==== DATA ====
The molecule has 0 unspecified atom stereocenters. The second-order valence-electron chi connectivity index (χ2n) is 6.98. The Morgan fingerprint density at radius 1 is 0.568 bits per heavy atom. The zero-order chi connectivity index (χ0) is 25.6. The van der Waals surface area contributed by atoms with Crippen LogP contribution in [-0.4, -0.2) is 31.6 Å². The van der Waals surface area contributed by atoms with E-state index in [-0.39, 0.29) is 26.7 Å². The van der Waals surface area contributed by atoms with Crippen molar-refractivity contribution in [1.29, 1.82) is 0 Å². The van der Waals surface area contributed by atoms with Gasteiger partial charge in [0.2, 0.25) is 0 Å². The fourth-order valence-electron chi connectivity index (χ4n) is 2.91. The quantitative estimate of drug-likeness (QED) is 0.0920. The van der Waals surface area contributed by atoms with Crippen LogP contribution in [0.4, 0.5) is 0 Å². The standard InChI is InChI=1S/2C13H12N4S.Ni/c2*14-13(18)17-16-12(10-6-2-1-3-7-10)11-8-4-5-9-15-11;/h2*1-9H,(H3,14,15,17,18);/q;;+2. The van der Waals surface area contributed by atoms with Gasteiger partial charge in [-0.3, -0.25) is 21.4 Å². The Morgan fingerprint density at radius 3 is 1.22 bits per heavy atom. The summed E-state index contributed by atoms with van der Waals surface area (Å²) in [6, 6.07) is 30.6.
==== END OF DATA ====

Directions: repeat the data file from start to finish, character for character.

The molecule has 0 unspecified atom stereocenters. The second-order valence-electron chi connectivity index (χ2n) is 6.98. The Morgan fingerprint density at radius 1 is 0.568 bits per heavy atom. The zero-order chi connectivity index (χ0) is 25.6. The van der Waals surface area contributed by atoms with Crippen LogP contribution in [-0.4, -0.2) is 31.6 Å². The van der Waals surface area contributed by atoms with E-state index in [-0.39, 0.29) is 26.7 Å². The van der Waals surface area contributed by atoms with Crippen molar-refractivity contribution in [1.29, 1.82) is 0 Å². The van der Waals surface area contributed by atoms with Gasteiger partial charge in [0.2, 0.25) is 0 Å². The fourth-order valence-electron chi connectivity index (χ4n) is 2.91. The quantitative estimate of drug-likeness (QED) is 0.0920. The van der Waals surface area contributed by atoms with Crippen LogP contribution in [0.4, 0.5) is 0 Å². The standard InChI is InChI=1S/2C13H12N4S.Ni/c2*14-13(18)17-16-12(10-6-2-1-3-7-10)11-8-4-5-9-15-11;/h2*1-9H,(H3,14,15,17,18);/q;;+2. The van der Waals surface area contributed by atoms with Gasteiger partial charge in [-0.3, -0.25) is 21.4 Å². The Morgan fingerprint density at radius 3 is 1.22 bits per heavy atom. The summed E-state index contributed by atoms with van der Waals surface area (Å²) in [6, 6.07) is 30.6.